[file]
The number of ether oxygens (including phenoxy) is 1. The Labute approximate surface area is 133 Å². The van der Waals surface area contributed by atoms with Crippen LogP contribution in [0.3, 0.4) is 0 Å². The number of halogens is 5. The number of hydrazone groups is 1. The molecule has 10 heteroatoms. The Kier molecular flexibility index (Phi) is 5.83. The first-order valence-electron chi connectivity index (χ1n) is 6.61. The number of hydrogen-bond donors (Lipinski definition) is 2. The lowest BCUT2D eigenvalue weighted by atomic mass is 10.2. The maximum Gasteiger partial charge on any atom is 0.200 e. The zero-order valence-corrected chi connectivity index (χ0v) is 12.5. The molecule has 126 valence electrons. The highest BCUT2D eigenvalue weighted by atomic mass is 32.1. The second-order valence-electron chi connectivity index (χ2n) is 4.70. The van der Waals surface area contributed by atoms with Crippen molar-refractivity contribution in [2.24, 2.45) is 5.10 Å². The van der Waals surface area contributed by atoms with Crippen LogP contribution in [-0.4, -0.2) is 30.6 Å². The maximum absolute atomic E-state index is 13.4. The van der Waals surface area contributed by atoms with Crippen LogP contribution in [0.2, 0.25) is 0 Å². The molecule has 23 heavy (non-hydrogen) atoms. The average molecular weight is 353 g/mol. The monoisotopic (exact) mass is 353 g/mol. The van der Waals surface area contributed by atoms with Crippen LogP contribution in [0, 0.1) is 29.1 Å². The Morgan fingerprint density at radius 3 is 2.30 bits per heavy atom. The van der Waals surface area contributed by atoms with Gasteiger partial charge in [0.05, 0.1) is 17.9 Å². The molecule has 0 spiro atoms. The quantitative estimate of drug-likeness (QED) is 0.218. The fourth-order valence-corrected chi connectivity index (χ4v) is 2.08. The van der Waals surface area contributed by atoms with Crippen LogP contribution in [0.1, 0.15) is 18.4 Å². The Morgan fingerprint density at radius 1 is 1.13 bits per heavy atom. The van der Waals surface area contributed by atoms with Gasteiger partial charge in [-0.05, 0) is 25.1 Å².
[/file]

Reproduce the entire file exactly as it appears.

The number of ether oxygens (including phenoxy) is 1. The Labute approximate surface area is 133 Å². The van der Waals surface area contributed by atoms with Crippen LogP contribution in [0.3, 0.4) is 0 Å². The number of halogens is 5. The number of hydrazone groups is 1. The molecule has 10 heteroatoms. The Kier molecular flexibility index (Phi) is 5.83. The first-order valence-electron chi connectivity index (χ1n) is 6.61. The number of hydrogen-bond donors (Lipinski definition) is 2. The lowest BCUT2D eigenvalue weighted by atomic mass is 10.2. The maximum Gasteiger partial charge on any atom is 0.200 e. The zero-order valence-corrected chi connectivity index (χ0v) is 12.5. The molecule has 126 valence electrons. The highest BCUT2D eigenvalue weighted by atomic mass is 32.1. The second-order valence-electron chi connectivity index (χ2n) is 4.70. The van der Waals surface area contributed by atoms with Crippen molar-refractivity contribution in [2.24, 2.45) is 5.10 Å². The van der Waals surface area contributed by atoms with Crippen LogP contribution in [-0.4, -0.2) is 30.6 Å². The maximum absolute atomic E-state index is 13.4. The van der Waals surface area contributed by atoms with Crippen LogP contribution in [0.2, 0.25) is 0 Å². The molecule has 23 heavy (non-hydrogen) atoms. The average molecular weight is 353 g/mol. The monoisotopic (exact) mass is 353 g/mol. The van der Waals surface area contributed by atoms with Crippen LogP contribution in [0, 0.1) is 29.1 Å². The Morgan fingerprint density at radius 3 is 2.30 bits per heavy atom. The van der Waals surface area contributed by atoms with Gasteiger partial charge in [0.05, 0.1) is 17.9 Å². The molecule has 0 spiro atoms. The quantitative estimate of drug-likeness (QED) is 0.218. The fourth-order valence-corrected chi connectivity index (χ4v) is 2.08. The van der Waals surface area contributed by atoms with Crippen LogP contribution in [0.1, 0.15) is 18.4 Å². The Morgan fingerprint density at radius 1 is 1.13 bits per heavy atom. The van der Waals surface area contributed by atoms with Gasteiger partial charge in [-0.05, 0) is 25.1 Å².